As many of you know, this weekend is the midsummer holiday. Basically it’s the summer solstice holiday, but in Estonia it has several layers. The first layer is Victory Day (Võidupüha), the celebration of the victory of Estonia over the Germans in the Battle of V8nnu on June 23, 1919. The second layer is Midsummer Eve (Jaaniõhtu), a pagan festival, which begins on the night of the 23rd.
According to one website:
Ancient Pagans celebrated Midsummer with bonfires. “It was the night of fire festivals and of love magic, of love oracles and divination. It had to do with lovers and predictions, when pairs of lovers would jump through the luck-bringing flames…” It was believed that the crops would grow as high as the couples were able to jump. Through the fire’s power, “…maidens would find out about their future husband, and spirits and demons were banished.” Another function of bonfires was to generate sympathetic magic: giving a boost to the sun’s energy so that it would remain potent throughout the rest of the growing season and guarantee a plentiful harvest.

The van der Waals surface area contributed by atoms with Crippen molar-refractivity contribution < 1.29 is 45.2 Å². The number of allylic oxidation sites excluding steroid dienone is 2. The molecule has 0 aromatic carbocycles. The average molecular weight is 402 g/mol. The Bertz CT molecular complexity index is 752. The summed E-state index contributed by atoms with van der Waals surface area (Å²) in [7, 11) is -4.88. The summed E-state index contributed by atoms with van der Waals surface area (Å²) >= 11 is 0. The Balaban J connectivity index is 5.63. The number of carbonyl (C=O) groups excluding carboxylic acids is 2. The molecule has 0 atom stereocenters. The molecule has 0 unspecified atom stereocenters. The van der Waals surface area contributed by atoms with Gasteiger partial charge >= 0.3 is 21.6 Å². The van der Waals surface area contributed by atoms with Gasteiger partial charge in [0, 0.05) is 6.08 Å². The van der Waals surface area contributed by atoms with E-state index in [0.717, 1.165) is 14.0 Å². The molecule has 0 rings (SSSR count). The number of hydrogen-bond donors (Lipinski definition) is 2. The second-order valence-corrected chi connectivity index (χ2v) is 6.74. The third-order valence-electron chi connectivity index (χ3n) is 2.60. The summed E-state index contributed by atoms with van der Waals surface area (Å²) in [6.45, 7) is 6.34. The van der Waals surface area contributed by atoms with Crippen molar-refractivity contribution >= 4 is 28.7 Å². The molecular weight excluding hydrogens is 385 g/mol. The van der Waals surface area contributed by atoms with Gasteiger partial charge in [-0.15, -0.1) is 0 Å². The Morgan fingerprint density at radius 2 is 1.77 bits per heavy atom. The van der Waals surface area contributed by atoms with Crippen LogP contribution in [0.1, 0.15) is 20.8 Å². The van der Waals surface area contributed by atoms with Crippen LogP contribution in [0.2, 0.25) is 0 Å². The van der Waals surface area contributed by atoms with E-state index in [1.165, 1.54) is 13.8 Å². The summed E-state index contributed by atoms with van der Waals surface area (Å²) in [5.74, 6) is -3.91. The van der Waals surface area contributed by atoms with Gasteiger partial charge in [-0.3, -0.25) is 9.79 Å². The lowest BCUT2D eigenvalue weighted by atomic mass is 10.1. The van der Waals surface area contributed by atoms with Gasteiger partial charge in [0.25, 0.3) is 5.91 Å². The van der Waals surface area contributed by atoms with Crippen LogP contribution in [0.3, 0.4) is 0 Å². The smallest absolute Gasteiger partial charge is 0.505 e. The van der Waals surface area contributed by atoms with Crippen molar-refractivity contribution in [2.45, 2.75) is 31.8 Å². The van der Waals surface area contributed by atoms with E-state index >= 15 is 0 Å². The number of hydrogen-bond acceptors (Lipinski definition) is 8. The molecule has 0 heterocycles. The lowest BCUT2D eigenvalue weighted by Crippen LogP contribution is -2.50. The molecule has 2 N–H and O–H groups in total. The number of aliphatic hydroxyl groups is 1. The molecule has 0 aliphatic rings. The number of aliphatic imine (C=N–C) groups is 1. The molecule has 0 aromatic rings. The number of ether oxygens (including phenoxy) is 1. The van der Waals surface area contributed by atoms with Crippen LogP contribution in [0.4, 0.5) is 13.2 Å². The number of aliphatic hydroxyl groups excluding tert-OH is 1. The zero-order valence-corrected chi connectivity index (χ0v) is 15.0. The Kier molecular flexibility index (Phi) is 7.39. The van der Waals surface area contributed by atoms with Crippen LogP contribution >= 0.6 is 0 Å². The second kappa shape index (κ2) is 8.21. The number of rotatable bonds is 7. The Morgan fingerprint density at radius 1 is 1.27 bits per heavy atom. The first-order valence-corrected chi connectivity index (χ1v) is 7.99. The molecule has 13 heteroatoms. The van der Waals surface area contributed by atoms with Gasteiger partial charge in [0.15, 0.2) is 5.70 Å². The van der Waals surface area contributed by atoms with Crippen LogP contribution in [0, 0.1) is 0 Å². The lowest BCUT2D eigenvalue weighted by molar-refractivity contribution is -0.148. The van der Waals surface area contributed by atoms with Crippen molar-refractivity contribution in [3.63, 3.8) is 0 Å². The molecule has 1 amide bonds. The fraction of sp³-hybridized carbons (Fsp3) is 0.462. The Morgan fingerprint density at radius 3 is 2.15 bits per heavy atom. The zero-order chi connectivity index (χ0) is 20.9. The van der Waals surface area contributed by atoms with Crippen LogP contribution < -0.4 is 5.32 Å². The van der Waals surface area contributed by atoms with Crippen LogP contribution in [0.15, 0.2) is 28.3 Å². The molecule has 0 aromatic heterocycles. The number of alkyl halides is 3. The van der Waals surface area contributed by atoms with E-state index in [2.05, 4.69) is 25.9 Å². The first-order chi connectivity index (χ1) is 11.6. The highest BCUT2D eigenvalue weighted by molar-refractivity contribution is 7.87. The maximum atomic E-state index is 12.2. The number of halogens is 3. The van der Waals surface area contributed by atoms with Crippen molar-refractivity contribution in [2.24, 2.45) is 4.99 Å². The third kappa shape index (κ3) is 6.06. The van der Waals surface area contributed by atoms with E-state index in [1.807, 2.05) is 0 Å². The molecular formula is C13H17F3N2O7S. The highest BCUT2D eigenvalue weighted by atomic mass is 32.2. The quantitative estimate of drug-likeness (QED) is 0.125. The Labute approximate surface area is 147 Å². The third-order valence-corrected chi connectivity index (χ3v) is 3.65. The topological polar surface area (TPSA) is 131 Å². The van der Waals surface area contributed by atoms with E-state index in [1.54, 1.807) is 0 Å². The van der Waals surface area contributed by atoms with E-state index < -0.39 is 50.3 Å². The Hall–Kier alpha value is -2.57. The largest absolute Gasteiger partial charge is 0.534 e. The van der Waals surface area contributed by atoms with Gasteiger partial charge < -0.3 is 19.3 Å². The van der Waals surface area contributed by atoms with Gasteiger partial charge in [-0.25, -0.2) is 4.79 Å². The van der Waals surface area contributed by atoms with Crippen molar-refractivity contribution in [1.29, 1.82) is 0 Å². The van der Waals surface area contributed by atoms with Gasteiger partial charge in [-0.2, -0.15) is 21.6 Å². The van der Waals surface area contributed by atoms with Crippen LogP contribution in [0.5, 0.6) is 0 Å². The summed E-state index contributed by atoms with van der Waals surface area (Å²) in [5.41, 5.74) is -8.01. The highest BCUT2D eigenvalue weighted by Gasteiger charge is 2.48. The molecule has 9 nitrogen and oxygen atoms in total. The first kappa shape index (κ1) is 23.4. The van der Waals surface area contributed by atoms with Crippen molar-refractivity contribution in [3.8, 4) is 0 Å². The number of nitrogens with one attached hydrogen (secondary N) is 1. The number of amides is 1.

Today, Estonians celebrate Midsummer Eve and Midsummer (Jaanik) in a similar manner to ancient Estonians. They travel to the country, light bonfires, stay up all night drinking, singing, dancing, and jumping over the bonfires. Hey, if it ain’t broke…
Estonia was one of the last of the northern countries to be converted to Christianity, and even then many people continued to practice pagan rituals. Today, Estonia has no official religion, with about 60% of the population claiming a religious affiliation. Mixed in with the Midsummer holiday is St. John’s Day (Jaanipäev). This is the Christian holiday celebrating the birth of St. John the Baptist. This is a minor Christian holiday, and the name was basically just applied to a pagan holiday to “Christianize” it.
(thanks to illumineerija Rachel for this contribution)